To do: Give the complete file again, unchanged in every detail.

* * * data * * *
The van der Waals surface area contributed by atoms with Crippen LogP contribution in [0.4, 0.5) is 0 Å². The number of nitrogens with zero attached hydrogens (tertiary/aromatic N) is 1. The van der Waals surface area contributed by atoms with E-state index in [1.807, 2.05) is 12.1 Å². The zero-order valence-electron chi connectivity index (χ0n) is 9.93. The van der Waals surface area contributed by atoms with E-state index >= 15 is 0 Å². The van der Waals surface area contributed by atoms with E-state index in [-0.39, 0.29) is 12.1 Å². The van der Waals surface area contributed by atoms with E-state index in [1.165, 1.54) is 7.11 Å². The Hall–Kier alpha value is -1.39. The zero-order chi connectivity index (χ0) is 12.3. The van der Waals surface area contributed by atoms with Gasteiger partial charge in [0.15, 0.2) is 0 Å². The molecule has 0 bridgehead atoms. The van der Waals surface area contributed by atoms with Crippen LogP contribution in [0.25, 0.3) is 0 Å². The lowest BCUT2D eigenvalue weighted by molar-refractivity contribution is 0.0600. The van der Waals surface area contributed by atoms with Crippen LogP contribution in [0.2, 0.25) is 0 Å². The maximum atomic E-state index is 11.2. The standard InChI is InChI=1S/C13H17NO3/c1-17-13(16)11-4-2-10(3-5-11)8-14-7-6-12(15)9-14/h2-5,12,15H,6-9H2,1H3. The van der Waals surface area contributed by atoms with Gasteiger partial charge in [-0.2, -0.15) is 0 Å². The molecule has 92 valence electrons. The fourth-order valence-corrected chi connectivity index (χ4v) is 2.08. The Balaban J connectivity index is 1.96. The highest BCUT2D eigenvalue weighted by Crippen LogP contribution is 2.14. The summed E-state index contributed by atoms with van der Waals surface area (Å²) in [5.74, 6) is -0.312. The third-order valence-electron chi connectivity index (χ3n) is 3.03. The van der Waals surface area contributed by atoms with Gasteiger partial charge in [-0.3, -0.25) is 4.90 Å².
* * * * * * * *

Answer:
The van der Waals surface area contributed by atoms with Crippen LogP contribution in [0.4, 0.5) is 0 Å². The number of nitrogens with zero attached hydrogens (tertiary/aromatic N) is 1. The van der Waals surface area contributed by atoms with E-state index in [1.807, 2.05) is 12.1 Å². The zero-order valence-electron chi connectivity index (χ0n) is 9.93. The van der Waals surface area contributed by atoms with E-state index >= 15 is 0 Å². The van der Waals surface area contributed by atoms with E-state index in [-0.39, 0.29) is 12.1 Å². The van der Waals surface area contributed by atoms with E-state index in [1.165, 1.54) is 7.11 Å². The Hall–Kier alpha value is -1.39. The zero-order chi connectivity index (χ0) is 12.3. The van der Waals surface area contributed by atoms with Gasteiger partial charge in [0.15, 0.2) is 0 Å². The molecule has 0 bridgehead atoms. The van der Waals surface area contributed by atoms with Crippen LogP contribution in [0.25, 0.3) is 0 Å². The lowest BCUT2D eigenvalue weighted by molar-refractivity contribution is 0.0600. The van der Waals surface area contributed by atoms with Crippen LogP contribution in [0.2, 0.25) is 0 Å². The maximum atomic E-state index is 11.2. The standard InChI is InChI=1S/C13H17NO3/c1-17-13(16)11-4-2-10(3-5-11)8-14-7-6-12(15)9-14/h2-5,12,15H,6-9H2,1H3. The van der Waals surface area contributed by atoms with Gasteiger partial charge in [-0.2, -0.15) is 0 Å². The molecule has 92 valence electrons. The fourth-order valence-corrected chi connectivity index (χ4v) is 2.08. The Balaban J connectivity index is 1.96. The highest BCUT2D eigenvalue weighted by Crippen LogP contribution is 2.14. The summed E-state index contributed by atoms with van der Waals surface area (Å²) in [5.74, 6) is -0.312. The third-order valence-electron chi connectivity index (χ3n) is 3.03. The van der Waals surface area contributed by atoms with Gasteiger partial charge in [-0.3, -0.25) is 4.90 Å².